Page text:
(i) The Domain Names are identical or confusingly similar to a trade mark or service mark in which the Complainant has rights; and

(ii) The Respondent has no rights or legitimate interests in respect of the Domain Names; and

(iii) The Domain Names have been registered and are being used in bad faith.

B. Identical or Confusingly Similar

The Domain Names each contain the trade mark RGM.

In the case of the First Domain Name the trade mark is followed by a hyphen and the word “trading” and then the generic “.com” domain suffix. In the case of the Second Domain Name the trade mark is followed by “thk” and the generic “.com” domain suffix.

While the trade mark is more readily recognizable in the First Domain Name, the Panel is satisfied that both the Domain Names are confusingly similar to the RGM trade mark.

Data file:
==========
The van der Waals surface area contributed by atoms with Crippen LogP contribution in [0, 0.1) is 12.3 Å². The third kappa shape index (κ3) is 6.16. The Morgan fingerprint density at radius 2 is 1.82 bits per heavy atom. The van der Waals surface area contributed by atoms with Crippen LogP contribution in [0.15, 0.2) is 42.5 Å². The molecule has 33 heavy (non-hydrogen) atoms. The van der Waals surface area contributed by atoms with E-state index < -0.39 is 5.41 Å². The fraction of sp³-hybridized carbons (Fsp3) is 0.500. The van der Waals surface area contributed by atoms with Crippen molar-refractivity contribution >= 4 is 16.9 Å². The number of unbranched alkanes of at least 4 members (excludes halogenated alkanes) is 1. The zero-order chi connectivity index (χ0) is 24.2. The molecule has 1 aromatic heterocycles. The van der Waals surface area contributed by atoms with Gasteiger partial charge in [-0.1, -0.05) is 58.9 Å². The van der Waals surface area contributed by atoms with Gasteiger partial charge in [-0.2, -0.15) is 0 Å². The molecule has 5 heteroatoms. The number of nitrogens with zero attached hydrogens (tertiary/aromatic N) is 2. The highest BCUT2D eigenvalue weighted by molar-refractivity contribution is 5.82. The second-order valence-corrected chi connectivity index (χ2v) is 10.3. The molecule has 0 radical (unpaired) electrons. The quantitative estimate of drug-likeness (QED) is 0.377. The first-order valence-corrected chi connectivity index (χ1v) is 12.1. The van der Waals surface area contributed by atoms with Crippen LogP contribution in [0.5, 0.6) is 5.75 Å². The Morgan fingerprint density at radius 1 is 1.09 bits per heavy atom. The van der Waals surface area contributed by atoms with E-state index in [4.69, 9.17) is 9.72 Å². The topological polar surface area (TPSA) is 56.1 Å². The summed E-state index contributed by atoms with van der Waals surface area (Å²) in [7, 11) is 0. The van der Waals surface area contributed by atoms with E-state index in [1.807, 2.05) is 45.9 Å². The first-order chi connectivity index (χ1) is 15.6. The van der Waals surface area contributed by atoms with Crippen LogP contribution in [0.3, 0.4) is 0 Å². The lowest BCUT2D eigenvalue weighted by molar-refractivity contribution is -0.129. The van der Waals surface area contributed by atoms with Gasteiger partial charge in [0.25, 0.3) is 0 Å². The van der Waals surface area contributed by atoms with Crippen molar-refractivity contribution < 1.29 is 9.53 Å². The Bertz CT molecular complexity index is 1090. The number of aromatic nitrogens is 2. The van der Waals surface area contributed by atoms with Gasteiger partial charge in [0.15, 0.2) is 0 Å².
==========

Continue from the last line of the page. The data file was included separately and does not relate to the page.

However, is the RGM trade mark a trade mark in which the Complainant has rights? Ordinarily, one would expect a licensee to produce evidence of the licence and some indication from the licensor that the licensor supports the complaint and is happy for the domain name in issue to be transferred to the licensee.

The Complainant did none of those things. However, in response to a procedural order issued by the Panel, the Complainant produced a letter from its parent company confirming that the Complainant is a subsidiary and a licensee of the RGM trade mark.

The Panel finds that the Domain Names are identical or confusingly similar to a trade mark in which the Complainant has rights.

C. Rights or Legitimate Interests

As indicated above, the evidence before the Panel strongly suggests to the Panel that the Respondents have set out to use the Domain Names to impersonate the Complainant and to extort money by deceit from visitors to the Respondents’ websites. The Complainant has produced evidence to demonstrate that one member of the public handed over USD 5,000 to the Respondents in the belief that the Respondents’ business as described on the website connected to the First Domain Name was the business of the Complainant.